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Quality Learning Tactics (Part I)

Posted October 30, 2012 in Community Blogs, Urbandale

Over the past seven weeks I have shared some foundational work in Urbandale to transform our school system.  I began with “The Power of Why” and moved forward with “A Sense of Purpose,” “Motivation,” and most recently shared about the district’s vision to “Be a school district that brings learning to life for everyone.”

The foundational work, as shared in previous blogs, is important as we move forward.  Strong theories and beliefs establish the basis for actions that will serve to transform our district at the most fundamental level.  These beliefs and theories guide our work and help to create a constancy of purpose in what we do.  Urbandale has a strong foundation and now it is time to “get busy” doing the right work.

Ashley Mobley’s first grade classroom at Valerius Elementary is focused on this transformation.  In order to break down barriers that may exist between children, each day begins with a “morning meeting.”  During this time children greet and share with one another, engage in a team-building activity, and then receive a morning message from their teacher that includes a review of the day’s schedule.  The morning meeting is necessary for work in a cooperative environment.  Developmentally, young students are egocentric.  Our goal is to help them learn how to engage with one another in a positive and productive manner.  We want them to learn how to ask for something that they need and we need to teach them how to communicate when they are frustrated.  In short, the morning meeting is a time when the teacher AND students are establishing the “tone” for the day, for their classroom, and for their learning.

To create a constancy of purpose, students engage in the goal-setting process and, yes, first graders are capable of this task!  The aim is to create students who are capable of constantly improving with the mindset that they can always get better.  Consider the impact of this process as it molds young minds and profoundly impacts motivation.  This teaches students they can have control over their learning.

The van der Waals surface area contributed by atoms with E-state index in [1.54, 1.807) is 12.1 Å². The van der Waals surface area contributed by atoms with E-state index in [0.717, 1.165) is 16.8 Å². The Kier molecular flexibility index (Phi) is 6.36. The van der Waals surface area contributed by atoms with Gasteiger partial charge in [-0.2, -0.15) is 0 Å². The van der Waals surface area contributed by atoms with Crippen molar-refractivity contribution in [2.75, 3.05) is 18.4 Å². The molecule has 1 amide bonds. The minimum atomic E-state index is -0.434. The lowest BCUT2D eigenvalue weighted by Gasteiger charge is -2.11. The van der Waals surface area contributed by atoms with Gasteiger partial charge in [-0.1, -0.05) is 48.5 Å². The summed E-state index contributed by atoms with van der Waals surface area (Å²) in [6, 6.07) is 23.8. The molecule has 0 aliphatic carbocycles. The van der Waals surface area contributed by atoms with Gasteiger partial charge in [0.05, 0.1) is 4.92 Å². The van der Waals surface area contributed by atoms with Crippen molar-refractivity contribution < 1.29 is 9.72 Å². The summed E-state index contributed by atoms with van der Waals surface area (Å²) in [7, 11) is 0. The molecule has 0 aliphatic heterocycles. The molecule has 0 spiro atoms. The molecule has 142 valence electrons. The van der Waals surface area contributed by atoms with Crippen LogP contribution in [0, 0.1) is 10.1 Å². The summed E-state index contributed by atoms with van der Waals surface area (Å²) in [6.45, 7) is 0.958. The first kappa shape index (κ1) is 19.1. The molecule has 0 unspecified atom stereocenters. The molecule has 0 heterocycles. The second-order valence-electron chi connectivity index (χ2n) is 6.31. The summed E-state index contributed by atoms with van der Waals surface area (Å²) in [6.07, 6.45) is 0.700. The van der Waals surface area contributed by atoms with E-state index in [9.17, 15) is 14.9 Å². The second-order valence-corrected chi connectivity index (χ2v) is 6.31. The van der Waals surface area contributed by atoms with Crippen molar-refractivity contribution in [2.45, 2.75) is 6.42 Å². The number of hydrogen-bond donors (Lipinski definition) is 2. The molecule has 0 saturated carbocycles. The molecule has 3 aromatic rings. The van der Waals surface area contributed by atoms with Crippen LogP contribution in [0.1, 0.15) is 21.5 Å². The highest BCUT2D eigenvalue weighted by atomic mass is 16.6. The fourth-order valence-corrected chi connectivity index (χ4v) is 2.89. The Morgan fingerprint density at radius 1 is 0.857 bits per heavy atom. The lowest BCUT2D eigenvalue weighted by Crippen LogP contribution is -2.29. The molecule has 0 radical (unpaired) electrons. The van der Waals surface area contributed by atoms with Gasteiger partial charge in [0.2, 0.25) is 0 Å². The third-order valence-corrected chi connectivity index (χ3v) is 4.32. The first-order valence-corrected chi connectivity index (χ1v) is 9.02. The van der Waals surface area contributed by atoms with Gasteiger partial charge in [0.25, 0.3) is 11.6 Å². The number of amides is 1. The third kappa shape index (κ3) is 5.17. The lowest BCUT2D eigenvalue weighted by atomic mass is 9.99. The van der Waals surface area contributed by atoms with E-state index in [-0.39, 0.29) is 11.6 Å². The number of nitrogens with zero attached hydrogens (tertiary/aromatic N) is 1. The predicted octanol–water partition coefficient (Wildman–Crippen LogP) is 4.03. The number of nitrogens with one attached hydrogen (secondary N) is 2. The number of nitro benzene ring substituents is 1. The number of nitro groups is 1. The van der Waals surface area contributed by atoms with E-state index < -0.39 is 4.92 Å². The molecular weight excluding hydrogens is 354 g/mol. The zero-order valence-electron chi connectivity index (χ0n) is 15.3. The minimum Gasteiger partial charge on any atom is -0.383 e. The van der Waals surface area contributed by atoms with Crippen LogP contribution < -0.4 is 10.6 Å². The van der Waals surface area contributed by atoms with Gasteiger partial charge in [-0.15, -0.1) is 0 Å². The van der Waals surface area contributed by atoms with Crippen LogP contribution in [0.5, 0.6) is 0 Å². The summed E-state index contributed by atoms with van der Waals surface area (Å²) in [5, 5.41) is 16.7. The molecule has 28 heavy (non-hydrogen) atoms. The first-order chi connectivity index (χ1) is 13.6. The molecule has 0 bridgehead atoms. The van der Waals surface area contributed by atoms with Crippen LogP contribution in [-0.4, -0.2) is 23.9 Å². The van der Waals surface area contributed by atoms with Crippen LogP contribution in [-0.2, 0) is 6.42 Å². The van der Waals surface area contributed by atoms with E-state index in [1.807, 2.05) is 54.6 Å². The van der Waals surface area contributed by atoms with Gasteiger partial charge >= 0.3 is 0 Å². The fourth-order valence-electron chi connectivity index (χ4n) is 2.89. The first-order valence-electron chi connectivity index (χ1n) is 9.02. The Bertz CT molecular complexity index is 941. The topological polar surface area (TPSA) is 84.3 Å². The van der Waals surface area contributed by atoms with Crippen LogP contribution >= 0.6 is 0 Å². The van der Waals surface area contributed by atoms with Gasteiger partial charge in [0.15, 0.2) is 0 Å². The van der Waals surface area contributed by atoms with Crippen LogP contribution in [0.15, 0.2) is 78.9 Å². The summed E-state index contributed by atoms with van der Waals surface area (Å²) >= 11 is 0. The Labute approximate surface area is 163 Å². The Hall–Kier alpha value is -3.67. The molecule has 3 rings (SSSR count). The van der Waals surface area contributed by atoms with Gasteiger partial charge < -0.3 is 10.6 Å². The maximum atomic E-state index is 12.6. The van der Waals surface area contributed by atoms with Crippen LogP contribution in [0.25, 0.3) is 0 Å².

The children in this classroom do not operate under a list of teacher-created rules.  Rather, the children help to establish what they call a “code of cooperation.”  A “code of cooperation” is a list of statements created by the class, which identify the factors within the classroom necessary for a high degree of cooperation.  All of the students develop this code collaboratively.  As a result, the “code of cooperation” becomes a living document that guides behavior for the purpose of creating a classroom environment where students know how to cooperate in order to learn.

One would be surprised to walk into Ms. Mobley’s classroom and find no student or teacher desks.  Rather, a visitor would notice tables that do not have seats assigned.  The goal here is to drive out fear and create an environment that encourages children to work together.  Consider the message we send to students by assigning them individual workspaces, we call “desks.”  This isolates children from one another and promotes learning as an individual activity rather than a collaborative one.  Our work as educators is to facilitate and promote high learning for all.  Working in community supports this belief.

In this classroom, students are encouraged to provide feedback to the teacher for the improvement of learning.  Ms. Mobley uses a tool called a “Plus -Delta Chart” as seen here:

Children have the opportunity to let their teacher know what’s going well (Plus) and what they believe needs improving (Delta).  Ms. Mobley uses this feedback to improve learning opportunities for her students and helps them to see that their voice in their learning is important.

Finally, Ms. Mobley promotes “student-led conferences.”  Prior to these conferences, students have been preparing to share with their parents what they have learned and what they hope to learn.  In this setting, children know how they are doing, for they are kept abreast of their progress by monitoring it with their teacher.  There are no surprises for these students for they are highly engaged contributors in their own learning and when it comes time for conferences, they are able to explain their learning to their parents, of course with a little help and coaching from Ms. Mobley!

This type of classroom is an excellent model for demonstrating quality learning tactics and what is meant by a learner-centered environment. Classrooms across the Urbandale district are implementing innovative tactics that empower students to actively engage in all aspects of their learning experience.

Much is happening in Urbandale, and in two weeks I will be sharing transformation tactics from the middle school level.


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